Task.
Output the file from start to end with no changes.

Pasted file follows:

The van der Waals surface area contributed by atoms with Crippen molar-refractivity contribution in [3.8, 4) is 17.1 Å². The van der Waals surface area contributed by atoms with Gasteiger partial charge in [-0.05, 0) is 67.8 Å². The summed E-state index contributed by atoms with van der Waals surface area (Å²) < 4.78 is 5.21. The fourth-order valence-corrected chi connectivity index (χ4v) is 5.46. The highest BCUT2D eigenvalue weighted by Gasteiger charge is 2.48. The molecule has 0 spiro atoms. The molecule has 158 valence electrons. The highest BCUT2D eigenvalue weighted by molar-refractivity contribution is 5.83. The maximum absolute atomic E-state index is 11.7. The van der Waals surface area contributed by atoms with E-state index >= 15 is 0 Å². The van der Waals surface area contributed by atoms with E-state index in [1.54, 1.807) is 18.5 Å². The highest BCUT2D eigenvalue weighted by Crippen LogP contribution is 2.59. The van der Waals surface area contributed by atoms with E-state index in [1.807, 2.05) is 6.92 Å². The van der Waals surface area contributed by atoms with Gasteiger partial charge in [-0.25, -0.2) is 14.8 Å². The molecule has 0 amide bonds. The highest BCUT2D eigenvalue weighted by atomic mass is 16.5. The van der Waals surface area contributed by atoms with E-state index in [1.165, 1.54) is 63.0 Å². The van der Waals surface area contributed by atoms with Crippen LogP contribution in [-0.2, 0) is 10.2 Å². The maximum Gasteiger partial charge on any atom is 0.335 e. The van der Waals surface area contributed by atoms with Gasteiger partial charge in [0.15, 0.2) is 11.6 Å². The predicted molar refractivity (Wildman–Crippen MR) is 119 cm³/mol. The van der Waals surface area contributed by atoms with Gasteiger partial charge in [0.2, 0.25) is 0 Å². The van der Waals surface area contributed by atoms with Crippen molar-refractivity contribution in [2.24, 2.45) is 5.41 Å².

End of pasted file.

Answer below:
The van der Waals surface area contributed by atoms with Crippen molar-refractivity contribution in [3.8, 4) is 17.1 Å². The van der Waals surface area contributed by atoms with Gasteiger partial charge in [-0.05, 0) is 67.8 Å². The summed E-state index contributed by atoms with van der Waals surface area (Å²) < 4.78 is 5.21. The fourth-order valence-corrected chi connectivity index (χ4v) is 5.46. The highest BCUT2D eigenvalue weighted by Gasteiger charge is 2.48. The molecule has 0 spiro atoms. The molecule has 158 valence electrons. The highest BCUT2D eigenvalue weighted by molar-refractivity contribution is 5.83. The maximum absolute atomic E-state index is 11.7. The van der Waals surface area contributed by atoms with E-state index >= 15 is 0 Å². The van der Waals surface area contributed by atoms with E-state index in [1.54, 1.807) is 18.5 Å². The highest BCUT2D eigenvalue weighted by Crippen LogP contribution is 2.59. The van der Waals surface area contributed by atoms with E-state index in [1.807, 2.05) is 6.92 Å². The van der Waals surface area contributed by atoms with Gasteiger partial charge in [-0.25, -0.2) is 14.8 Å². The molecule has 0 amide bonds. The highest BCUT2D eigenvalue weighted by atomic mass is 16.5. The van der Waals surface area contributed by atoms with E-state index in [1.165, 1.54) is 63.0 Å². The van der Waals surface area contributed by atoms with Crippen LogP contribution in [-0.2, 0) is 10.2 Å². The maximum Gasteiger partial charge on any atom is 0.335 e. The van der Waals surface area contributed by atoms with Gasteiger partial charge in [0.15, 0.2) is 11.6 Å². The predicted molar refractivity (Wildman–Crippen MR) is 119 cm³/mol. The van der Waals surface area contributed by atoms with Gasteiger partial charge in [0.2, 0.25) is 0 Å². The van der Waals surface area contributed by atoms with Crippen molar-refractivity contribution in [2.24, 2.45) is 5.41 Å².